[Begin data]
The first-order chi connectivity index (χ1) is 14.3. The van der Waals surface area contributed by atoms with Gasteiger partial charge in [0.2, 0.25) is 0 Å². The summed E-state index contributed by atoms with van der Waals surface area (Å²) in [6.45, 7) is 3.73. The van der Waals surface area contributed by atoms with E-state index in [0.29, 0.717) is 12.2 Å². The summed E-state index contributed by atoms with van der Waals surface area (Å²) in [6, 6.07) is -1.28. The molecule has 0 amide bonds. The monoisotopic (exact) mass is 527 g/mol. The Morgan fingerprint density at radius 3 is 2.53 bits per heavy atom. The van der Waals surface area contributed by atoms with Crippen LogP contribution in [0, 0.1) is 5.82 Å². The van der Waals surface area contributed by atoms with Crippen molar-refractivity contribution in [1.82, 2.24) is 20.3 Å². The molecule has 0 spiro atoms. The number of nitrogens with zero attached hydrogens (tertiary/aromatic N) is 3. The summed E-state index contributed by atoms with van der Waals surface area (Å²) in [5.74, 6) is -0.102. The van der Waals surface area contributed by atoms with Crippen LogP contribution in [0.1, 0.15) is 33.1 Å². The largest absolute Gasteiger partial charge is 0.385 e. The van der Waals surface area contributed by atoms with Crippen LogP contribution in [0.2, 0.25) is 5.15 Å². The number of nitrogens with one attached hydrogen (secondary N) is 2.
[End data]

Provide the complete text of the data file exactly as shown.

The first-order chi connectivity index (χ1) is 14.3. The van der Waals surface area contributed by atoms with Gasteiger partial charge in [0.2, 0.25) is 0 Å². The summed E-state index contributed by atoms with van der Waals surface area (Å²) in [6.45, 7) is 3.73. The van der Waals surface area contributed by atoms with E-state index in [0.29, 0.717) is 12.2 Å². The summed E-state index contributed by atoms with van der Waals surface area (Å²) in [6, 6.07) is -1.28. The molecule has 0 amide bonds. The monoisotopic (exact) mass is 527 g/mol. The Morgan fingerprint density at radius 3 is 2.53 bits per heavy atom. The van der Waals surface area contributed by atoms with Crippen LogP contribution in [0, 0.1) is 5.82 Å². The van der Waals surface area contributed by atoms with Crippen molar-refractivity contribution in [1.82, 2.24) is 20.3 Å². The molecule has 0 spiro atoms. The number of nitrogens with zero attached hydrogens (tertiary/aromatic N) is 3. The summed E-state index contributed by atoms with van der Waals surface area (Å²) in [5.74, 6) is -0.102. The van der Waals surface area contributed by atoms with Crippen LogP contribution in [0.1, 0.15) is 33.1 Å². The largest absolute Gasteiger partial charge is 0.385 e. The van der Waals surface area contributed by atoms with Crippen LogP contribution in [0.2, 0.25) is 5.15 Å². The number of nitrogens with one attached hydrogen (secondary N) is 2.